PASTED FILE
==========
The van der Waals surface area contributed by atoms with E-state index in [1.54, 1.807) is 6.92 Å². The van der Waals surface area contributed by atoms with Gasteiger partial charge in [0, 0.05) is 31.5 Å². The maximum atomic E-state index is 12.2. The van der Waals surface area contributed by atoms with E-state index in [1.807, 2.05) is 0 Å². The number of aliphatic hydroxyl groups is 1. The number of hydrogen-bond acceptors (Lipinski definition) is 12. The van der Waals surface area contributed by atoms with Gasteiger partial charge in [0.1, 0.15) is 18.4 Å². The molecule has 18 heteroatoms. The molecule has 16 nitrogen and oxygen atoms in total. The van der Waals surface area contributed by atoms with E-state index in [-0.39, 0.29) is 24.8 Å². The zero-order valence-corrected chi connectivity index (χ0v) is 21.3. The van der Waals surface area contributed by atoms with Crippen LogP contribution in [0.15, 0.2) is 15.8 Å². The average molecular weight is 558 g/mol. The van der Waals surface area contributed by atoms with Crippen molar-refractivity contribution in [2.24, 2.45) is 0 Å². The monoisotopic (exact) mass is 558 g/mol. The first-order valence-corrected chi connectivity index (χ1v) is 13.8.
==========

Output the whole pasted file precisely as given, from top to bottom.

The van der Waals surface area contributed by atoms with E-state index in [1.54, 1.807) is 6.92 Å². The van der Waals surface area contributed by atoms with Gasteiger partial charge in [0, 0.05) is 31.5 Å². The maximum atomic E-state index is 12.2. The van der Waals surface area contributed by atoms with E-state index in [1.807, 2.05) is 0 Å². The number of aliphatic hydroxyl groups is 1. The number of hydrogen-bond acceptors (Lipinski definition) is 12. The van der Waals surface area contributed by atoms with Gasteiger partial charge in [0.1, 0.15) is 18.4 Å². The molecule has 18 heteroatoms. The molecule has 16 nitrogen and oxygen atoms in total. The van der Waals surface area contributed by atoms with E-state index in [-0.39, 0.29) is 24.8 Å². The zero-order valence-corrected chi connectivity index (χ0v) is 21.3. The van der Waals surface area contributed by atoms with Crippen LogP contribution in [0.15, 0.2) is 15.8 Å². The average molecular weight is 558 g/mol. The van der Waals surface area contributed by atoms with Crippen molar-refractivity contribution in [2.24, 2.45) is 0 Å². The monoisotopic (exact) mass is 558 g/mol. The first-order valence-corrected chi connectivity index (χ1v) is 13.8.